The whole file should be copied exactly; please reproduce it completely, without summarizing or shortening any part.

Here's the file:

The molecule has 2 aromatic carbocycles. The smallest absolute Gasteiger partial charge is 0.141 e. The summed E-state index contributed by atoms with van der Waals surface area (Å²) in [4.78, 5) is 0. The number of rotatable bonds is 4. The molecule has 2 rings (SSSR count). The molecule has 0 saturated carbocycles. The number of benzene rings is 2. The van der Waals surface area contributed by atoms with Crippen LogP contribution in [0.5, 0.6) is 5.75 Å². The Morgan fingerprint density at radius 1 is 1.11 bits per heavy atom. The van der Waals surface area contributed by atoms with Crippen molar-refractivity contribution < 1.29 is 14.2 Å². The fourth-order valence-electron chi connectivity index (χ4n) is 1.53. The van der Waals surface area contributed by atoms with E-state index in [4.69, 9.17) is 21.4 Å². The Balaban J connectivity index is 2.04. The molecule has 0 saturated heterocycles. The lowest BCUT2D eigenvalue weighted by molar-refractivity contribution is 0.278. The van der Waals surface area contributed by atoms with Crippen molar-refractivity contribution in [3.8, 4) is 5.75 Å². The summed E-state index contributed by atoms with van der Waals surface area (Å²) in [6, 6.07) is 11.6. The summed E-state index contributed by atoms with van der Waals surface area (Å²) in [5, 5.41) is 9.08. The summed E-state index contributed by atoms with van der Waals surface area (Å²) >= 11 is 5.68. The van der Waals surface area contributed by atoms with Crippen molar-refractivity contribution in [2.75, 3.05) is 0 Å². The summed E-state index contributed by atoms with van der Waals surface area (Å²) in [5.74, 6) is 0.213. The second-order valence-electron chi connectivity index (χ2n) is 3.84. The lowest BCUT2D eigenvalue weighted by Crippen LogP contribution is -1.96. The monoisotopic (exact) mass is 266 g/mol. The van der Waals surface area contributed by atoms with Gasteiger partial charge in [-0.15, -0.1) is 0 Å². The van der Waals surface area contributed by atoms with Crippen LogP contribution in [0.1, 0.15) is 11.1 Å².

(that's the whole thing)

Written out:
The molecule has 2 aromatic carbocycles. The smallest absolute Gasteiger partial charge is 0.141 e. The summed E-state index contributed by atoms with van der Waals surface area (Å²) in [4.78, 5) is 0. The number of rotatable bonds is 4. The molecule has 2 rings (SSSR count). The molecule has 0 saturated carbocycles. The number of benzene rings is 2. The van der Waals surface area contributed by atoms with Crippen LogP contribution in [0.5, 0.6) is 5.75 Å². The Morgan fingerprint density at radius 1 is 1.11 bits per heavy atom. The van der Waals surface area contributed by atoms with Crippen molar-refractivity contribution < 1.29 is 14.2 Å². The fourth-order valence-electron chi connectivity index (χ4n) is 1.53. The van der Waals surface area contributed by atoms with E-state index in [4.69, 9.17) is 21.4 Å². The Balaban J connectivity index is 2.04. The molecule has 0 saturated heterocycles. The lowest BCUT2D eigenvalue weighted by molar-refractivity contribution is 0.278. The van der Waals surface area contributed by atoms with Crippen molar-refractivity contribution in [3.8, 4) is 5.75 Å². The summed E-state index contributed by atoms with van der Waals surface area (Å²) in [6, 6.07) is 11.6. The summed E-state index contributed by atoms with van der Waals surface area (Å²) in [5, 5.41) is 9.08. The summed E-state index contributed by atoms with van der Waals surface area (Å²) >= 11 is 5.68. The van der Waals surface area contributed by atoms with Crippen molar-refractivity contribution in [2.75, 3.05) is 0 Å². The summed E-state index contributed by atoms with van der Waals surface area (Å²) in [5.74, 6) is 0.213. The second-order valence-electron chi connectivity index (χ2n) is 3.84. The lowest BCUT2D eigenvalue weighted by Crippen LogP contribution is -1.96. The monoisotopic (exact) mass is 266 g/mol. The van der Waals surface area contributed by atoms with Gasteiger partial charge in [-0.15, -0.1) is 0 Å². The van der Waals surface area contributed by atoms with Crippen LogP contribution in [0.1, 0.15) is 11.1 Å².